It just amazes me that these positions in the apple stores are supposed to be very difficult to get - and people would act like asses. I know everyone has bad days, but it just doesn't seem right - espeicially when they don't even have basic product knowledge.

Like I said I've sat and just chatted with the guys at the genuius bar before and they have solved any problems I've had just by talking to me and I went home and tried their suggestions.
 

dejo

Moderator
Staff member
Sep 2, 2004
15,981
450
The Centennial State
raddsigns said:
...I have a friend that lives about an hour south of Denver that was a switcher, and thus a first time Mac buyer, drove for an hour one night to get to the Apple store to recieve next to zero service, and no one wanted to answer his basic questions about the $2500 Powebook he was buying.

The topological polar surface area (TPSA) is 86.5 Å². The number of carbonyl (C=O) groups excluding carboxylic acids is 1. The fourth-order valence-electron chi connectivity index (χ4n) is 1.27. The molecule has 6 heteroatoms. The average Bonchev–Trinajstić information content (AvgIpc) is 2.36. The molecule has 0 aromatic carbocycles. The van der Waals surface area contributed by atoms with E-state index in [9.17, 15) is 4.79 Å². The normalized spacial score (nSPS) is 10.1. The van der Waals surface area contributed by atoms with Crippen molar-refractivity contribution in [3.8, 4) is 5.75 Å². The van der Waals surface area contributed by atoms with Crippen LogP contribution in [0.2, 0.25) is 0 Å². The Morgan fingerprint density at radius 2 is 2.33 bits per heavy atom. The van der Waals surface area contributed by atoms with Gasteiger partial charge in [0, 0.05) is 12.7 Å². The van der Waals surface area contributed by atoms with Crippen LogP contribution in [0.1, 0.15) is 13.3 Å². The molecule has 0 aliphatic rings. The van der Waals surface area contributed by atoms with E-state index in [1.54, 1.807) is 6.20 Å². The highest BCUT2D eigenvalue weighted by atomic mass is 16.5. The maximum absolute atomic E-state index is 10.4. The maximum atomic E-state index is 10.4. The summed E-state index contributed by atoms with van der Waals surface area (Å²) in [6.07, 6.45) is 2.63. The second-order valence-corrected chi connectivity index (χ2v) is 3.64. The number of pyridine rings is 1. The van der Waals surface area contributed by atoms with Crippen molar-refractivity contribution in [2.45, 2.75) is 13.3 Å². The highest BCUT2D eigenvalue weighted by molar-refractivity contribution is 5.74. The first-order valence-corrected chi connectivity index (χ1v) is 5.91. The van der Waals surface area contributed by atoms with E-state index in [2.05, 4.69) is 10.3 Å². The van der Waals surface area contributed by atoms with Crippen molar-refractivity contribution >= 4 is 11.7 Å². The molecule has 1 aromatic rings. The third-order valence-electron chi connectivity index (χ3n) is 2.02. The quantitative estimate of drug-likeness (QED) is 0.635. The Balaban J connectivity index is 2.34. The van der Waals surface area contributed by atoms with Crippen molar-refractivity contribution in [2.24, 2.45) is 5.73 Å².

Denver has two Apple Stores: Aspen Grove in Littleton and Cherry Creek in Denver proper. Do you know which one? I have been to the Aspen Grove store on a number of occasions and found the staff there quite knowledgeable (or willing to find who was). And the techs at the Genius Bar are, IMHO, truly geniuses. They seem very well trained in quickly diagnosing problems.
 

raddsigns

macrumors member
Nov 19, 2004
63
0
Minnesota
I do know that it was the Cherry Creek store. I don't know if he's aware that there is another store in Denver - I'll make sure he knows though!!
 

dotdotdot

macrumors 68020
Jan 23, 2005
2,381
33
At my store I asked about KVM switches once and the guy said that they dont work with Macs :p
 

Daveway

macrumors 68040
Jul 10, 2004
3,372
0
New Orleans / Lafayette, La
I've been to only 2 Apple stores and that was when I was on vacation, as we don't have any here in New Orleans :mad:. I found that when I went into one of the stores that I was not approached by a sales person at all. They just hung out in the back off the store talking amongst themselves. I found this to be disturbing, they should be all over people that just wonder into the store.

Also, most electronics stores hire employees in high school that are just looking to pay for their car insurance and don't have much technological experience. I thought Apple would have higher standards then most others but obviously not.